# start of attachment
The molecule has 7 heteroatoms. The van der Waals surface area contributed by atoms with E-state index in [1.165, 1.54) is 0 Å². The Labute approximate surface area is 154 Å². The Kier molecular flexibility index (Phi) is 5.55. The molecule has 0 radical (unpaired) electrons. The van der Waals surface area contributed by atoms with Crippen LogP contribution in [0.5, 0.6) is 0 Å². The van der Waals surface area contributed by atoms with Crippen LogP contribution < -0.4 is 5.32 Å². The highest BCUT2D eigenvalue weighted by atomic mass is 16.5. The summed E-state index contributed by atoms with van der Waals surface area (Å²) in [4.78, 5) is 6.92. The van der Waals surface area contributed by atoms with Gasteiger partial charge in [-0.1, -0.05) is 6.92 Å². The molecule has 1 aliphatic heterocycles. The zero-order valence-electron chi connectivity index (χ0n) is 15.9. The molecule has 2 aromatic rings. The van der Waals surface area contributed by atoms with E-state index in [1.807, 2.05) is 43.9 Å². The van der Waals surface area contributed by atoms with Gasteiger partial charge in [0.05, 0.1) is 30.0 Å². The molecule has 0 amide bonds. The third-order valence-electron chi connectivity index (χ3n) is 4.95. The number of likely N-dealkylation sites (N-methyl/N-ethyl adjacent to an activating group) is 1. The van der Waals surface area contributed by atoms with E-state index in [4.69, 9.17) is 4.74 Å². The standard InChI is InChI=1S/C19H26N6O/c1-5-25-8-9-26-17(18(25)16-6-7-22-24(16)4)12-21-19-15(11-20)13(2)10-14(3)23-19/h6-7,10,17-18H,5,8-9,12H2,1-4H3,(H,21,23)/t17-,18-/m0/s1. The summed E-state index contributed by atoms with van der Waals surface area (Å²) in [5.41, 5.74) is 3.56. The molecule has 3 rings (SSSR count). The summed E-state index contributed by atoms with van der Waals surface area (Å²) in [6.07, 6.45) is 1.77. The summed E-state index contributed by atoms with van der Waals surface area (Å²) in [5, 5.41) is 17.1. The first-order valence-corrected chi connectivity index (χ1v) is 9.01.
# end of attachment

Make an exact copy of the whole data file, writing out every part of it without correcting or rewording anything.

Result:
The molecule has 7 heteroatoms. The van der Waals surface area contributed by atoms with E-state index in [1.165, 1.54) is 0 Å². The Labute approximate surface area is 154 Å². The Kier molecular flexibility index (Phi) is 5.55. The molecule has 0 radical (unpaired) electrons. The van der Waals surface area contributed by atoms with Crippen LogP contribution in [0.5, 0.6) is 0 Å². The van der Waals surface area contributed by atoms with Crippen LogP contribution < -0.4 is 5.32 Å². The highest BCUT2D eigenvalue weighted by atomic mass is 16.5. The summed E-state index contributed by atoms with van der Waals surface area (Å²) in [4.78, 5) is 6.92. The van der Waals surface area contributed by atoms with Gasteiger partial charge in [-0.1, -0.05) is 6.92 Å². The molecule has 1 aliphatic heterocycles. The zero-order valence-electron chi connectivity index (χ0n) is 15.9. The molecule has 2 aromatic rings. The van der Waals surface area contributed by atoms with E-state index in [1.807, 2.05) is 43.9 Å². The van der Waals surface area contributed by atoms with Gasteiger partial charge in [0.05, 0.1) is 30.0 Å². The molecule has 0 amide bonds. The third-order valence-electron chi connectivity index (χ3n) is 4.95. The number of likely N-dealkylation sites (N-methyl/N-ethyl adjacent to an activating group) is 1. The van der Waals surface area contributed by atoms with E-state index in [4.69, 9.17) is 4.74 Å². The standard InChI is InChI=1S/C19H26N6O/c1-5-25-8-9-26-17(18(25)16-6-7-22-24(16)4)12-21-19-15(11-20)13(2)10-14(3)23-19/h6-7,10,17-18H,5,8-9,12H2,1-4H3,(H,21,23)/t17-,18-/m0/s1. The summed E-state index contributed by atoms with van der Waals surface area (Å²) in [5.41, 5.74) is 3.56. The molecule has 3 rings (SSSR count). The summed E-state index contributed by atoms with van der Waals surface area (Å²) in [6.07, 6.45) is 1.77. The summed E-state index contributed by atoms with van der Waals surface area (Å²) in [5, 5.41) is 17.1. The first-order valence-corrected chi connectivity index (χ1v) is 9.01.